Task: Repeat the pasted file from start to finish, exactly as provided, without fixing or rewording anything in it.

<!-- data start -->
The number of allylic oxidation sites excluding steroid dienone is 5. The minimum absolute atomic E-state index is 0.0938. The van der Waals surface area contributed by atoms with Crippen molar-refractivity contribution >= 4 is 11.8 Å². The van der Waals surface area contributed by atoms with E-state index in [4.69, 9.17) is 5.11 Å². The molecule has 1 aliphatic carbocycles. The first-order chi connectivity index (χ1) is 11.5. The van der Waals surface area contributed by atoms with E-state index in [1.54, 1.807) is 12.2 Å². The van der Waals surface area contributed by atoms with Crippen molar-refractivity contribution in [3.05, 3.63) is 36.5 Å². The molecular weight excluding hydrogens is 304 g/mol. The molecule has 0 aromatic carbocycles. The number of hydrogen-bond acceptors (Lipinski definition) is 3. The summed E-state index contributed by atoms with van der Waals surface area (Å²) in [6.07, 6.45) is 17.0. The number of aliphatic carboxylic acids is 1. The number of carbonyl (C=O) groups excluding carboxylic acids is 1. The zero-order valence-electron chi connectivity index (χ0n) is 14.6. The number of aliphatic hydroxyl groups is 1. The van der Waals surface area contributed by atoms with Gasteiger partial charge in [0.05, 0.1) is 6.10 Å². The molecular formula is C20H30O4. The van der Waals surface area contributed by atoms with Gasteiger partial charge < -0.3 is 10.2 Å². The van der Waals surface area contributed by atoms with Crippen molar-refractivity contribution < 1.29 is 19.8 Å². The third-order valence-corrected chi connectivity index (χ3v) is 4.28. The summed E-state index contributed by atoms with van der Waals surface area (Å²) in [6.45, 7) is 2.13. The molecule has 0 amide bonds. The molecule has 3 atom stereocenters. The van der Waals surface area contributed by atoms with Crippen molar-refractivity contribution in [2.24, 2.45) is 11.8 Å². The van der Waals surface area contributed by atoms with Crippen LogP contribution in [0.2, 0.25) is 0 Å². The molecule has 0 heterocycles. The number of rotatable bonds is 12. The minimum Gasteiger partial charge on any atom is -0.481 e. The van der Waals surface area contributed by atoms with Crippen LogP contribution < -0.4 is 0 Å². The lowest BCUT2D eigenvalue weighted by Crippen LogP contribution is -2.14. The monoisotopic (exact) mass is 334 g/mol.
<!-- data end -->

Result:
The number of allylic oxidation sites excluding steroid dienone is 5. The minimum absolute atomic E-state index is 0.0938. The van der Waals surface area contributed by atoms with Crippen molar-refractivity contribution >= 4 is 11.8 Å². The van der Waals surface area contributed by atoms with E-state index in [4.69, 9.17) is 5.11 Å². The molecule has 1 aliphatic carbocycles. The first-order chi connectivity index (χ1) is 11.5. The van der Waals surface area contributed by atoms with E-state index in [1.54, 1.807) is 12.2 Å². The van der Waals surface area contributed by atoms with Crippen molar-refractivity contribution in [3.05, 3.63) is 36.5 Å². The molecular weight excluding hydrogens is 304 g/mol. The molecule has 0 aromatic carbocycles. The number of hydrogen-bond acceptors (Lipinski definition) is 3. The summed E-state index contributed by atoms with van der Waals surface area (Å²) in [6.07, 6.45) is 17.0. The number of aliphatic carboxylic acids is 1. The number of carbonyl (C=O) groups excluding carboxylic acids is 1. The zero-order valence-electron chi connectivity index (χ0n) is 14.6. The number of aliphatic hydroxyl groups is 1. The van der Waals surface area contributed by atoms with Gasteiger partial charge in [0.05, 0.1) is 6.10 Å². The molecular formula is C20H30O4. The van der Waals surface area contributed by atoms with Gasteiger partial charge < -0.3 is 10.2 Å². The van der Waals surface area contributed by atoms with Crippen molar-refractivity contribution < 1.29 is 19.8 Å². The third-order valence-corrected chi connectivity index (χ3v) is 4.28. The summed E-state index contributed by atoms with van der Waals surface area (Å²) in [6.45, 7) is 2.13. The molecule has 0 amide bonds. The molecule has 3 atom stereocenters. The van der Waals surface area contributed by atoms with Crippen molar-refractivity contribution in [2.24, 2.45) is 11.8 Å². The van der Waals surface area contributed by atoms with Crippen LogP contribution in [0.2, 0.25) is 0 Å². The molecule has 0 heterocycles. The number of rotatable bonds is 12. The minimum Gasteiger partial charge on any atom is -0.481 e. The van der Waals surface area contributed by atoms with Crippen LogP contribution < -0.4 is 0 Å². The lowest BCUT2D eigenvalue weighted by Crippen LogP contribution is -2.14. The monoisotopic (exact) mass is 334 g/mol.